The authors thank Philippe Stébenne, Silvana Barone, Nadine Bekkouche, and Sandra Pelaez for help with data collection. Funding for the collection of data was provided by operating grants from the Heart and Stroke Foundation of Quebec and the Canadian Institutes of Health Research (CIHR: MOP79445 and MOP89965). Personal support was received for Gordon from the Canadian Hypertension Society (summer studentship), le Fonds de la recherche en santé du Québec (FRSQ; master's fellowship), and a Vanier Ph.D. fellowship. Salary support was received for Bacon and Lavoie (chercheur boursiers) from the FRSQ and from a CIHR New Investigator Award (Bacon).
The effect of major depression on postexercise cardiovascular recovery
Article first published online: 1 AUG 2011
Copyright © 2011 Society for Psychophysiological Research
Volume 48, Issue 11, pages 1605–1610, November 2011
How to Cite
Gordon, J. L., Ditto, B., Lavoie, K. L., Pelletier, R., Campbell, T. S., Arsenault, A. and Bacon, S. L. (2011), The effect of major depression on postexercise cardiovascular recovery. Psychophysiology, 48: 1605–1610. doi: 10.1111/j.1469-8986.2011.01232.x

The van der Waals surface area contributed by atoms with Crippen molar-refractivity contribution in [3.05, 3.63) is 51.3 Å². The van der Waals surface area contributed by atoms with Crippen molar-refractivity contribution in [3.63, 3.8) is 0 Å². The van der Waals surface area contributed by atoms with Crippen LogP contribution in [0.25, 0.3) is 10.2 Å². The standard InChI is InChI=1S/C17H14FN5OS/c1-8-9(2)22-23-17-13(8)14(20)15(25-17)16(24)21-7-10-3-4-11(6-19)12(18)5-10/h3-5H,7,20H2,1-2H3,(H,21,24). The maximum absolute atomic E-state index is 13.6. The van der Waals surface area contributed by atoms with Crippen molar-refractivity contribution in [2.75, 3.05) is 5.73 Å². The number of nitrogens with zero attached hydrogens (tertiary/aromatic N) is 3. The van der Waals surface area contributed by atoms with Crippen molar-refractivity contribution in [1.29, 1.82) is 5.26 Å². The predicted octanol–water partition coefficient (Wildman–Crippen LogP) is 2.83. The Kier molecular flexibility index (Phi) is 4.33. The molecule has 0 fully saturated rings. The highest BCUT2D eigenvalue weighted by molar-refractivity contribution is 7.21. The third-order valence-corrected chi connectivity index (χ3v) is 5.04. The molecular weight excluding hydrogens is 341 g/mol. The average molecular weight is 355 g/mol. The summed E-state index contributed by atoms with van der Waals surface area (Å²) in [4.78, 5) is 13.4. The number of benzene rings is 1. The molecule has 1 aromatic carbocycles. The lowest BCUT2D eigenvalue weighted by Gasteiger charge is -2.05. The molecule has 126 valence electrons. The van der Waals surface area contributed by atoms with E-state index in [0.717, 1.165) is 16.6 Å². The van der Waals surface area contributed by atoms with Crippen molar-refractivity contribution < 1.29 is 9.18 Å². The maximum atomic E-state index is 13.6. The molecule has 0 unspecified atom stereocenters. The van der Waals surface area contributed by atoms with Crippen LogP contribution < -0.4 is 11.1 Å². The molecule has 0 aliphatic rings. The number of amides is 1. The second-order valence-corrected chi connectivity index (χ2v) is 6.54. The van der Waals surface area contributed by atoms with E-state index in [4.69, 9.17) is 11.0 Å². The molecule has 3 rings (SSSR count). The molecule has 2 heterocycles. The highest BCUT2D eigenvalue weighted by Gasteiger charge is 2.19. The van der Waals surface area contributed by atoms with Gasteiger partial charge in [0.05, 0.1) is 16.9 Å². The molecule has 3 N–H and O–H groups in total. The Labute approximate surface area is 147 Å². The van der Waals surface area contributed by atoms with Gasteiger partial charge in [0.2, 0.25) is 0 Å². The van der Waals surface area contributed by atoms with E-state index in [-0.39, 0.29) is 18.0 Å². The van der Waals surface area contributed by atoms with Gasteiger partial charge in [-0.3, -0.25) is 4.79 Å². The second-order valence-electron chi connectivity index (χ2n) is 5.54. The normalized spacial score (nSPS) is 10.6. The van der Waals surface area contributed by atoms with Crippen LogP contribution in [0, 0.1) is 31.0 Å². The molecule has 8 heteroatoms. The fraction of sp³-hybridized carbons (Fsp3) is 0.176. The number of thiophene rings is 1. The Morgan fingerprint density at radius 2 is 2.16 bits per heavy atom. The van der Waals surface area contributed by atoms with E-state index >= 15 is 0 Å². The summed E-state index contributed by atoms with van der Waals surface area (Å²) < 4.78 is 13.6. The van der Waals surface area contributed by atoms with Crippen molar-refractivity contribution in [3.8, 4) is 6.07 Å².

- Issue published online: 5 OCT 2011
- Article first published online: 1 AUG 2011
- (Received November 7, 2010; Accepted May 24, 2011)
- Heart rate (HR);
- Blood pressure (BP);
- Cardiovascular recovery;
- Autonomic nervous system (ANS)
Major depressive disorder (MDD) is associated with increased cardiovascular (CV) mortality. Dysfunctional autonomic control of the CV system may represent a mechanism explaining this relationship. Poor CV recovery after exercise, indicative of dysfunctional autonomic control of the CV system, predicts CV events and death. This is the first study to examine the association between MDD and postexercise CV recovery. Some 886 patients underwent exercise stress tests. Heart rate (HR), systolic blood pressure, and diastolic blood pressure were measured at rest, peak exercise, 1 min, and 5 min after exercise. Patients with MDD had slower HR recovery (p=.026) 1 min after exercise than non-MDD patients. No other effects of MDD were found. MDD is accompanied by a dysregulation in autonomic control of exercise-related CV recovery, suggesting that depressed individuals have a slow parasympathetic recovery from exercise.